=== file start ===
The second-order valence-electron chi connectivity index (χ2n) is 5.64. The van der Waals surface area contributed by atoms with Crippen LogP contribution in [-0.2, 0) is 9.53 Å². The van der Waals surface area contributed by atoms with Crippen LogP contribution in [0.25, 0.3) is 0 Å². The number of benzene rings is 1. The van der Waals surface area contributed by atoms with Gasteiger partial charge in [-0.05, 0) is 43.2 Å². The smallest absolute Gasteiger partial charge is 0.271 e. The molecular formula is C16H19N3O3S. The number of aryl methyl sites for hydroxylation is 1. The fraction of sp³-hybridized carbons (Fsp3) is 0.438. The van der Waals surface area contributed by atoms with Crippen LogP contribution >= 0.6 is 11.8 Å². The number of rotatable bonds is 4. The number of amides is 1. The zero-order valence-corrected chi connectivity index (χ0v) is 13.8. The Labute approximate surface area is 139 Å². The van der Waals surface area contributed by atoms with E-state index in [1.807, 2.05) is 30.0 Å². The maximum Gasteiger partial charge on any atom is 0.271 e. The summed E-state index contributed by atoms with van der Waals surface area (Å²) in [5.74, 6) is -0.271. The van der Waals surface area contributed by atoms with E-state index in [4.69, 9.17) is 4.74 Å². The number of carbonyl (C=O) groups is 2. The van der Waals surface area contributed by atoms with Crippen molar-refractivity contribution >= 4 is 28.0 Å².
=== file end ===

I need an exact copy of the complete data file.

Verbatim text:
The second-order valence-electron chi connectivity index (χ2n) is 5.64. The van der Waals surface area contributed by atoms with Crippen LogP contribution in [-0.2, 0) is 9.53 Å². The van der Waals surface area contributed by atoms with Crippen LogP contribution in [0.25, 0.3) is 0 Å². The number of benzene rings is 1. The van der Waals surface area contributed by atoms with Gasteiger partial charge in [-0.05, 0) is 43.2 Å². The smallest absolute Gasteiger partial charge is 0.271 e. The molecular formula is C16H19N3O3S. The number of aryl methyl sites for hydroxylation is 1. The fraction of sp³-hybridized carbons (Fsp3) is 0.438. The van der Waals surface area contributed by atoms with Crippen LogP contribution >= 0.6 is 11.8 Å². The number of rotatable bonds is 4. The number of amides is 1. The zero-order valence-corrected chi connectivity index (χ0v) is 13.8. The Labute approximate surface area is 139 Å². The van der Waals surface area contributed by atoms with E-state index in [1.807, 2.05) is 30.0 Å². The maximum Gasteiger partial charge on any atom is 0.271 e. The summed E-state index contributed by atoms with van der Waals surface area (Å²) in [5.74, 6) is -0.271. The van der Waals surface area contributed by atoms with E-state index in [4.69, 9.17) is 4.74 Å². The number of carbonyl (C=O) groups is 2. The van der Waals surface area contributed by atoms with Crippen molar-refractivity contribution >= 4 is 28.0 Å².